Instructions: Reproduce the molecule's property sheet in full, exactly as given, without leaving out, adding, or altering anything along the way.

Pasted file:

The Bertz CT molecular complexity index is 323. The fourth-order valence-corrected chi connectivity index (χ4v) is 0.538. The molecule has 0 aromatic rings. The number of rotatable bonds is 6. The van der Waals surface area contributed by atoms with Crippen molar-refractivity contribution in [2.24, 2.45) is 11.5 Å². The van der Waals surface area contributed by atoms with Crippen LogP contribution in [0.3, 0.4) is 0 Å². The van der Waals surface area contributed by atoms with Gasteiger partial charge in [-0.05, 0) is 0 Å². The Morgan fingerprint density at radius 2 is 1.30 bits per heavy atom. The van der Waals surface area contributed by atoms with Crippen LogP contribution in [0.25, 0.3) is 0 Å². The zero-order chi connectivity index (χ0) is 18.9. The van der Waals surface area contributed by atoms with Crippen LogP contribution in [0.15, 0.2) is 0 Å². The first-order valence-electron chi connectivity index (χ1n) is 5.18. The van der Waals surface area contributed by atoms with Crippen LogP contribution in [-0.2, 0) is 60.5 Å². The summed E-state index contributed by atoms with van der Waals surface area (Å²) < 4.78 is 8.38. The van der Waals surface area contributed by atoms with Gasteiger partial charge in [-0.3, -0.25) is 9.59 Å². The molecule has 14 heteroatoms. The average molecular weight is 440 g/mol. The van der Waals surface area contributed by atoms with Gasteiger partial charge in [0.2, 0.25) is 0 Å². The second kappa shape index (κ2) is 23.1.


The Bertz CT molecular complexity index is 323. The fourth-order valence-corrected chi connectivity index (χ4v) is 0.538. The molecule has 0 aromatic rings. The number of rotatable bonds is 6. The van der Waals surface area contributed by atoms with Crippen molar-refractivity contribution in [2.24, 2.45) is 11.5 Å². The van der Waals surface area contributed by atoms with Crippen LogP contribution in [0.3, 0.4) is 0 Å². The van der Waals surface area contributed by atoms with Gasteiger partial charge in [-0.05, 0) is 0 Å². The Morgan fingerprint density at radius 2 is 1.30 bits per heavy atom. The van der Waals surface area contributed by atoms with Crippen LogP contribution in [0.25, 0.3) is 0 Å². The zero-order chi connectivity index (χ0) is 18.9. The van der Waals surface area contributed by atoms with Crippen LogP contribution in [0.15, 0.2) is 0 Å². The first-order valence-electron chi connectivity index (χ1n) is 5.18. The van der Waals surface area contributed by atoms with Crippen LogP contribution in [-0.2, 0) is 60.5 Å². The summed E-state index contributed by atoms with van der Waals surface area (Å²) < 4.78 is 8.38. The van der Waals surface area contributed by atoms with Gasteiger partial charge in [-0.3, -0.25) is 9.59 Å². The molecule has 14 heteroatoms. The average molecular weight is 440 g/mol. The van der Waals surface area contributed by atoms with Gasteiger partial charge in [0.2, 0.25) is 0 Å². The second kappa shape index (κ2) is 23.1.